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25 September 2017

Crouching Ding, Hidden Levon

The World Cup Semifinal reported by Eteri Kublashvili

Tbilisi


The first rest day on the World Cup, September 18, was over in what feels like no time at all. Anyone willing could join a tour around the Georgian capital city’s main places of sightseeing - Mtskheta and Jvari. Whatever the semifinalists were busy with, only they can tell; meanwhile, your correspondent headed for the city to take some pictures of the everyday Tbilisi life and support the country’s economy to the best of her modest financial means.

First, my way lay through the Vake district, and then - into the central part, namely - to the David Agmashenebeli Avenue, formerly known as Plekhanov Prospect. The Georgian meaning of Agmashenebeli is David VI the Builder. The tsar, who united separate princedom into a single state, was born in Kutaisi; therefore, this ancient western city’s airport bears his name. It is worth mentioning that the tsar was canonized by the Georgian Orthodox Church. A monument to David the Builder on a mighty horse, located on the city's outskirts, has been welcoming those arriving in Tbilisi for several years now, although its previous site was in the center. Just imagine Pushkin observing Muscovites not from the square bearing his name, but from Leningradskoye Highway.

The Vake is relatively new, built up only in Stalin's times and, as far as I know, is considered the city’s nearly most prestigious high society district. The Tbilisi State University, named after I. Javakhishvili, is part of it. The Vake feels to bear resemblance to the 15th arrondissement of Paris, with almost no places of sightseeing and as many tourists on the one hand, but a lot of beautiful buildings, offices, pretty small shops, and art galleries on the other; there is also a famous Vake Park, and the Turtle Lake. For some reason, the cafes we came across were predominantly of French or German origin. According to information from trusted sources, the Georgian female ex-world champions live on the main street of the Vake district - Ilia Chavchavadze Avenue.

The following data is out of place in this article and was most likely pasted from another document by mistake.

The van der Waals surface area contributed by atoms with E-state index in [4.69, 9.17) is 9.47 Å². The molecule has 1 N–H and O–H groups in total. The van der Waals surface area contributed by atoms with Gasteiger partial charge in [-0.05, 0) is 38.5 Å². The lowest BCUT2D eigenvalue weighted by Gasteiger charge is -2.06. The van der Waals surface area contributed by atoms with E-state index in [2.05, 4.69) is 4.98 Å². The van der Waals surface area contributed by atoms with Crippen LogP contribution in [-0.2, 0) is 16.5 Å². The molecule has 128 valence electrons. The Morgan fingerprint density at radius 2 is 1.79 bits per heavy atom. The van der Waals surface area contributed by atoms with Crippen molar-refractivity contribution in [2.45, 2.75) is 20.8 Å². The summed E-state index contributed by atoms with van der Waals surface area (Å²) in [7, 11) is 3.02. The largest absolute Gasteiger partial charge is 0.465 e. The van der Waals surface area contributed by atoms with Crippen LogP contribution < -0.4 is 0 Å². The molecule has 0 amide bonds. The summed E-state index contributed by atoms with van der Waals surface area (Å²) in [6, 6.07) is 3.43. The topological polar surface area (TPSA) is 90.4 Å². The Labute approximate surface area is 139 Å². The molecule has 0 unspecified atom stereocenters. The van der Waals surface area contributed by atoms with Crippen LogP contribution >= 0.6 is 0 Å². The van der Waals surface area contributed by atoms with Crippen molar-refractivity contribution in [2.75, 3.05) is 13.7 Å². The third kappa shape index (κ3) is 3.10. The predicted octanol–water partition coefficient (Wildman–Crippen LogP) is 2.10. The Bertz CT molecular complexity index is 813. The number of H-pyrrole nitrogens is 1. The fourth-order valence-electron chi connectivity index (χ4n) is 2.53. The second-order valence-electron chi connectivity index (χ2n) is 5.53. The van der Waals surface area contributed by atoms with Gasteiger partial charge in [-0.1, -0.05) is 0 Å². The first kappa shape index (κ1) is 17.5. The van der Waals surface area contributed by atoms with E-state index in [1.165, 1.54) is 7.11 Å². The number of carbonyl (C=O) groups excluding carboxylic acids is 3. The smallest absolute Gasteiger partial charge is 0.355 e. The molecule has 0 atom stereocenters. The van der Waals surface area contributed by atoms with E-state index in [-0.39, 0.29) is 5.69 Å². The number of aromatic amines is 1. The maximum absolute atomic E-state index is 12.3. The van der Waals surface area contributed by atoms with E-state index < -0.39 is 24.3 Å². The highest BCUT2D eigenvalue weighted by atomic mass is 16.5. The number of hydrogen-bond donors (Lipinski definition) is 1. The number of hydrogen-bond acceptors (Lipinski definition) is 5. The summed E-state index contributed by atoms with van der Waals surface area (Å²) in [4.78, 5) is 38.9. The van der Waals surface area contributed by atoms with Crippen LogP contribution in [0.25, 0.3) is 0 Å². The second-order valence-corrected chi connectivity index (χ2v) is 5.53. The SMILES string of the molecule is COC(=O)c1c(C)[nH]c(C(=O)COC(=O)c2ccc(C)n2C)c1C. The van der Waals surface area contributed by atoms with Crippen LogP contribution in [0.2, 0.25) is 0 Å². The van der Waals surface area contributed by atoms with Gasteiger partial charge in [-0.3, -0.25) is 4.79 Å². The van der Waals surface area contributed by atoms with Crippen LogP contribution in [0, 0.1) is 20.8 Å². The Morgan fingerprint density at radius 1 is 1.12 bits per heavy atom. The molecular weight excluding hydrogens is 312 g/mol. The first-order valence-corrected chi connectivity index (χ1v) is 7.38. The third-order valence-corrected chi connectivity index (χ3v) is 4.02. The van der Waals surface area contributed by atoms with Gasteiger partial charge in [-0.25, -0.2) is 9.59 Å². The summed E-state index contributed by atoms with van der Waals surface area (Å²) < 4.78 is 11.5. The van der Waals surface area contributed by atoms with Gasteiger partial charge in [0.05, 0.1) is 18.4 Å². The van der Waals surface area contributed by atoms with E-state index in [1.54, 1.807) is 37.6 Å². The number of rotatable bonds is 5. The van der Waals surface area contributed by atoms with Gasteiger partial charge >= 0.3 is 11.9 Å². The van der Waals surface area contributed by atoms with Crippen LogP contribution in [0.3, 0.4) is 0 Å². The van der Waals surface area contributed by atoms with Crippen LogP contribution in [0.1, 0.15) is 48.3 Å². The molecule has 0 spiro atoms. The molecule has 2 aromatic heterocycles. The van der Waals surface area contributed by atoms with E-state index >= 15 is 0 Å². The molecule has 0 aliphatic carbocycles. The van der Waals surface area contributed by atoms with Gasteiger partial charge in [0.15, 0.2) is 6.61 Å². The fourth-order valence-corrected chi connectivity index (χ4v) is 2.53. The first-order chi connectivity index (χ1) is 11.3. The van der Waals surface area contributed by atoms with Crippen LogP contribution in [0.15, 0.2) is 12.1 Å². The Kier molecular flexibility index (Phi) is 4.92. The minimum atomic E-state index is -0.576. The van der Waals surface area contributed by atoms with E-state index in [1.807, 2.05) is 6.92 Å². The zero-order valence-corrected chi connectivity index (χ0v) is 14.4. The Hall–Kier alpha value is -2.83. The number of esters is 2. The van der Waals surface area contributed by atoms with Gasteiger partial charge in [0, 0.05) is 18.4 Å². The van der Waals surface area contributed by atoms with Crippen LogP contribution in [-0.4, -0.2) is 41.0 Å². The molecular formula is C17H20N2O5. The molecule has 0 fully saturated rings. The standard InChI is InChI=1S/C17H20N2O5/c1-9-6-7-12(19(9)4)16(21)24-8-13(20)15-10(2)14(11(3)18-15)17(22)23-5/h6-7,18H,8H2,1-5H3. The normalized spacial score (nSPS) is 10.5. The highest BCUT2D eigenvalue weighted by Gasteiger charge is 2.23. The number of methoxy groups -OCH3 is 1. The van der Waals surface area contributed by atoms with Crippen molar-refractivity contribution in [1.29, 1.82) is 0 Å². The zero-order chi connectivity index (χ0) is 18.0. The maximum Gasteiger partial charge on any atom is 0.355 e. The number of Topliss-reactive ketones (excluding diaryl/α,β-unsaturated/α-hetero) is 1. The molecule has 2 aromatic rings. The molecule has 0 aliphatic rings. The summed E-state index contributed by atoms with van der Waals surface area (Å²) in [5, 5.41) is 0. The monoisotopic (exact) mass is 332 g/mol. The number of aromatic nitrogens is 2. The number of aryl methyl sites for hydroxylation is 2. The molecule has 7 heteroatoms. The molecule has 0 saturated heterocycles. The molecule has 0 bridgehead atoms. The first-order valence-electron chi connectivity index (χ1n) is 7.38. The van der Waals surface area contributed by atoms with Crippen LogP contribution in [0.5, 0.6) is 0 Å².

Ilia Chavchavadze is a representative of one of the most famous princely families of Georgia (let us recall that Alexander Griboyedov was married to Nina Chavchavadze, a member of this house). Ilya Grigoryevich Chavchavadze was a poet and, in today's language, a public figure. He advocated for the independence of Georgia. He was killed in 1905. Like King David, he was canonized by the Georgian Orthodox Church. In addition to the Avenue in Tbilisi, one of the Batumi streets is also named after him, as well as many other geographical localities on the map of Georgia, no doubt.

The photographic pictures are attached to the report, as usual. Even though the most well-known places have not been included in the picture gallery, I hope an opportunity to publish them on our website’s pages will present itself sooner or later.

 

Semifinal day one

 

As is well known, the semifinal paired Vachier-Lagrave – Aronian and So –Ding Liren. It is noteworthy that the semifinal participants’ birthdays are scattered throughout October, whereas the years of birth stretch from 1982 to 1993.

Both day one battles were drawn.

The Levon Aronian and Maxime Vachier-Lagrave encounter was an interesting duel in the Grünfeld Defense. The opponents spent little time in the opening, and it seemed as though the line with Black giving up a rook for a minor piece and a pawn had been studied by both players far and wide. Nevertheless, after the game was drawn on move 32, Levon Aronian came into the open about neglecting the e4-pawn’s protection in the opening (even though it was move 24).

 

Aronian – Vachier-Lagrave



 

“I should have defended the e4-pawn here, but I played 24. Rbc1 instead. I noticed my pawn hanging only after that. I had to put on a poker face and pretend that nothing happened. In a word, I confidently blundered a pawn, but the position was such that this loss did not turn into something terrible.“

Wesley So, playing the white pieces, was methodically trying to take down the fortress built by Ding Liren in Gucci Piano, but failed to break down the resistance of the Chinese.